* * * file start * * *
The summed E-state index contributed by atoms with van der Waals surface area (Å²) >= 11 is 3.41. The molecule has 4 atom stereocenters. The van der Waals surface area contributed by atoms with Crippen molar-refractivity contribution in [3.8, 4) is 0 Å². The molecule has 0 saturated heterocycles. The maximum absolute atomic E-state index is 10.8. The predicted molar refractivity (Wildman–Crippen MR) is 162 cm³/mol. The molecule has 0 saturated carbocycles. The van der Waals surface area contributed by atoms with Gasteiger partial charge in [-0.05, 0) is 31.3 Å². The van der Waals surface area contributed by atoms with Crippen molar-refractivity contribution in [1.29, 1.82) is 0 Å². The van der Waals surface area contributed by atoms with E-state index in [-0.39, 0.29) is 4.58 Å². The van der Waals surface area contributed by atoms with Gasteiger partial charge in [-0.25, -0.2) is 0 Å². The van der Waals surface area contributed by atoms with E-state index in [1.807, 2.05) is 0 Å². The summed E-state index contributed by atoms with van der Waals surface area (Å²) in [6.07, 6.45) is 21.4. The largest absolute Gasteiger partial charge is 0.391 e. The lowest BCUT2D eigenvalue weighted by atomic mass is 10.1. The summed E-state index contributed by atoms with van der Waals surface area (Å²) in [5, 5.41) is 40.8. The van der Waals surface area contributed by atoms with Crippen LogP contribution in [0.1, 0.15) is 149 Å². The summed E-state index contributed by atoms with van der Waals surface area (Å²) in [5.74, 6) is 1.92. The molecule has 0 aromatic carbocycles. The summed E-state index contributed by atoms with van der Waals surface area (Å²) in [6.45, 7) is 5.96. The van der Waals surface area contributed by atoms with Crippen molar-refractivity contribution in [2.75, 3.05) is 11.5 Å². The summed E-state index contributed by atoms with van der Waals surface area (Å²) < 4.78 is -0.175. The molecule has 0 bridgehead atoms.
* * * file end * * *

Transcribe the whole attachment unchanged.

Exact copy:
The summed E-state index contributed by atoms with van der Waals surface area (Å²) >= 11 is 3.41. The molecule has 4 atom stereocenters. The van der Waals surface area contributed by atoms with Crippen molar-refractivity contribution in [3.8, 4) is 0 Å². The molecule has 0 saturated heterocycles. The maximum absolute atomic E-state index is 10.8. The predicted molar refractivity (Wildman–Crippen MR) is 162 cm³/mol. The molecule has 0 saturated carbocycles. The van der Waals surface area contributed by atoms with Gasteiger partial charge in [-0.05, 0) is 31.3 Å². The van der Waals surface area contributed by atoms with Crippen molar-refractivity contribution in [1.29, 1.82) is 0 Å². The van der Waals surface area contributed by atoms with E-state index in [-0.39, 0.29) is 4.58 Å². The van der Waals surface area contributed by atoms with Gasteiger partial charge in [-0.25, -0.2) is 0 Å². The van der Waals surface area contributed by atoms with E-state index in [1.807, 2.05) is 0 Å². The summed E-state index contributed by atoms with van der Waals surface area (Å²) in [6.07, 6.45) is 21.4. The largest absolute Gasteiger partial charge is 0.391 e. The lowest BCUT2D eigenvalue weighted by atomic mass is 10.1. The summed E-state index contributed by atoms with van der Waals surface area (Å²) in [5, 5.41) is 40.8. The van der Waals surface area contributed by atoms with Crippen LogP contribution in [0.1, 0.15) is 149 Å². The summed E-state index contributed by atoms with van der Waals surface area (Å²) in [5.74, 6) is 1.92. The molecule has 0 aromatic carbocycles. The summed E-state index contributed by atoms with van der Waals surface area (Å²) in [6.45, 7) is 5.96. The van der Waals surface area contributed by atoms with Crippen molar-refractivity contribution in [2.75, 3.05) is 11.5 Å². The summed E-state index contributed by atoms with van der Waals surface area (Å²) < 4.78 is -0.175. The molecule has 0 bridgehead atoms.